READING TIME: 9 MINUTES
In this guide, I’m going to show you how to setup, configure, and install Wireguard VPN in Home Assistant using a custom domain name. This will allow you to not only access Home Assistant remotely, but also all of your other internal sites and services. Things like security cameras, dashboards, or services like Sonarr and Radarr.
I’ve seen quite a few Wireguard how-to guides with instructions to use DuckDNS, but since I have an available domain sitting in Cloudflare – I’m going to use that instead.
Let’s get started!
Step 1: Find your home’s IP address
Go to Google and type “what’s my IP address” in the search box. It will then show you the external IP address of your router.
Step 2: Create a DNS A Record
Next, create a DNS A record in your domain registrar. Like I said, my domain name is on Cloudflare so the screenshot below reflects that. It should be pretty similar for other registrars, for example I use Namecheap for this site.
The resulting URL will be vpn.mydomain.com.
- Name: VPN
- Content: your home’s IP address
- Proxy status: DNS only
Step 3: Install Wireguard Addon in Home Assistant
Next, open up Home Assistant. Go to Supervisor > Add-on store, and search for WireGuard.
Click the WireGuard addon, and the click Install.
Step 4: Configure Wireguard Settings
After installing WireGuard, do not start it yet. We need to configure a few options first.
Click the Configuration tab at the very top.
There are two blocks of code here:
server section is the WireGuard server info, and the
peers section is where you’d add new devices that will connect to your VPN.
Note about addresses: If you’re internal network uses the 172.x.x.x subnet, then you’re going to want to change the default IP addresses WireGuard has already autofilled for you. This will prevent routing issues and/or IP address conflicts. On Windows, open CMD and type “ipconfig” and locate the IPv4 section if you aren’t sure.
Under the Peers section, set the IP address to the next available IP in your range. For example, I’m using 172.27.66.1 for the server, and 172.27.66.2 for the peer(client).
- Host: add the subdomain you just created. (vpn.mydomain.com)
- Addresses: If your internal network is using the 192.168.x.x or 10.x.x.x range, you can leave the default IP addresses WireGuard has provided. (see note above)
- DNS: Set to your router’s internal IP address (Open CMD > ipconfig /all > Under DNS servers)
- If you have Adguard or PiHole installed, you can use the IP address of those instead. This will allow you to block ads even when connected to the WireGuard VPN.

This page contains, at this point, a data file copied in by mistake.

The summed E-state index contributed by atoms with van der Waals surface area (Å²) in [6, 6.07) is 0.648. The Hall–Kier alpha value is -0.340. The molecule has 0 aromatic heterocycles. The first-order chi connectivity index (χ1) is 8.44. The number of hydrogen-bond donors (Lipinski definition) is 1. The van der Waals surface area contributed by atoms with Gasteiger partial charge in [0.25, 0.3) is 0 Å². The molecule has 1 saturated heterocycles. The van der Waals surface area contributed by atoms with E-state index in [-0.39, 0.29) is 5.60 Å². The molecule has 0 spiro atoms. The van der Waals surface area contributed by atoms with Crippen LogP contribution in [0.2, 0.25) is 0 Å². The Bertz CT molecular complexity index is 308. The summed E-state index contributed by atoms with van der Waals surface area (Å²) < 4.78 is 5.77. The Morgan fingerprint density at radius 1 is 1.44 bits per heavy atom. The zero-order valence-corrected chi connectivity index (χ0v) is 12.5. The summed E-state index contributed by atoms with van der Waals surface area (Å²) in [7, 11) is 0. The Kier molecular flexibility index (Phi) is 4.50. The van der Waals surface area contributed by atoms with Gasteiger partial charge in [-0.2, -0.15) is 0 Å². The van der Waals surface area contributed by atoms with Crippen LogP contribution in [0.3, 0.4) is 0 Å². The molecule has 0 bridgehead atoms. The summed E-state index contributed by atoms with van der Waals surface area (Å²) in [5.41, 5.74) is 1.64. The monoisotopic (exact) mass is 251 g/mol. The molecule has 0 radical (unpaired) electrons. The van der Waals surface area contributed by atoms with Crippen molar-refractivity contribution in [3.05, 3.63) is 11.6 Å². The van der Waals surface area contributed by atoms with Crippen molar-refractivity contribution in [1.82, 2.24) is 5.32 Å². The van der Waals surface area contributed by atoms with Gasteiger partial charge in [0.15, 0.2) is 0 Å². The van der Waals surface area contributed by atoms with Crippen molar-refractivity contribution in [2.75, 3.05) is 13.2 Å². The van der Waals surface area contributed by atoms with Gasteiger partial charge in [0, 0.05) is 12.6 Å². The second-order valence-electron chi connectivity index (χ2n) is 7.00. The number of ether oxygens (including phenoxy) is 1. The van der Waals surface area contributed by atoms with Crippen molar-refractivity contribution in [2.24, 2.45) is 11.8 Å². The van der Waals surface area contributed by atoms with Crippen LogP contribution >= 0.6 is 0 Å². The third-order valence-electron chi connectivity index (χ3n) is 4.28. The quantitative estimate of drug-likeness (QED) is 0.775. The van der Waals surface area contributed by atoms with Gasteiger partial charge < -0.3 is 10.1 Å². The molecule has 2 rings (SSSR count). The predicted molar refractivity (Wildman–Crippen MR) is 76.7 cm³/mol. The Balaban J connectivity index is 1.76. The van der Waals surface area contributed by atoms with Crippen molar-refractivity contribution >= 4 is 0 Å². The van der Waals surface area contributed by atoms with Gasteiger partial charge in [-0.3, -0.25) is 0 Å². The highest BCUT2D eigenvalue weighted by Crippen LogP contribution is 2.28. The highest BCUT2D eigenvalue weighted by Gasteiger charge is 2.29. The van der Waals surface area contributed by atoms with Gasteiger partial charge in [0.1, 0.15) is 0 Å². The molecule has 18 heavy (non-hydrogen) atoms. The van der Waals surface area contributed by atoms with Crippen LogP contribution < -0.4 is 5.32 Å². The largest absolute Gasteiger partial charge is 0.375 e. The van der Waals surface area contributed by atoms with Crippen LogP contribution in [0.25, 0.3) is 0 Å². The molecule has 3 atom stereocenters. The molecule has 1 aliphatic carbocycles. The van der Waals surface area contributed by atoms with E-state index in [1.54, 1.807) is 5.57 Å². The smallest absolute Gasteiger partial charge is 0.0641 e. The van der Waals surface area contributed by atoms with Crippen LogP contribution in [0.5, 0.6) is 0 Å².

This is where you’ll create WireGuard configuration files for each of the devices you want to connect to WireGuard with. For this example, I’m using my phone and leaving
client_allowed_ips as is. If you adding multiple devices, then you’ll need to copy the entire block of code starting at – name, give it a different name, and add the next available IP address (172.27.66.3)
Click Save once finished.
Then, go back to the Info tab and click Start.
Step 5: Port Forward
The next step is to forward port 51820 from your Home Assistant server through your router. Unfortunately, there are so many different types of routers, each with different steps to port forward so I can’t show you exactly how to complete this step. I’m using a TP Link Deco M5 router.
However, I can give you a screenshot of my port forwarding rules. The important thing to note is that you’ll be port forwarding 51820(wireguard port) from the internal IP of your Home Assistant instance (mine is 192.168.68.24) and choosing the UDP protocol only.
Step 6: Download Wireguard app
Download the WireGuard app from the Apple App Store or Google Play Store. You will need it for the next step.
Step 7: Locate Generated QR Code
Next, we need to scan the QR code generated from within WireGuard that was created whenever you created a new “peer”. QR Codes are located in the
There are two ways to access that directory: from File Editor or from Visual Studio Code. I’ll show you both methods below.
Find QR Code in VSCode Addon
If you using the VSCode addon, you can add a new sidebar item to quickly access the QR codes in the future. Open Visual Studio Code from the sidebar and right click in the empty sidebar > Add folder to Workspace.
Search for SSL, and then click the wireguard folder.
Then, click OK. The wireguard directory will now be available in your Visual Studio Code column.
Locate the qrcode.png file and open it. If the QR code doesn’t display in VSCode, you can right-click and download it.
Find QR Code in File Editor
If you use File Editor instead of VSCode, you’ll first need to change a setting in the File Editor addon in order to access the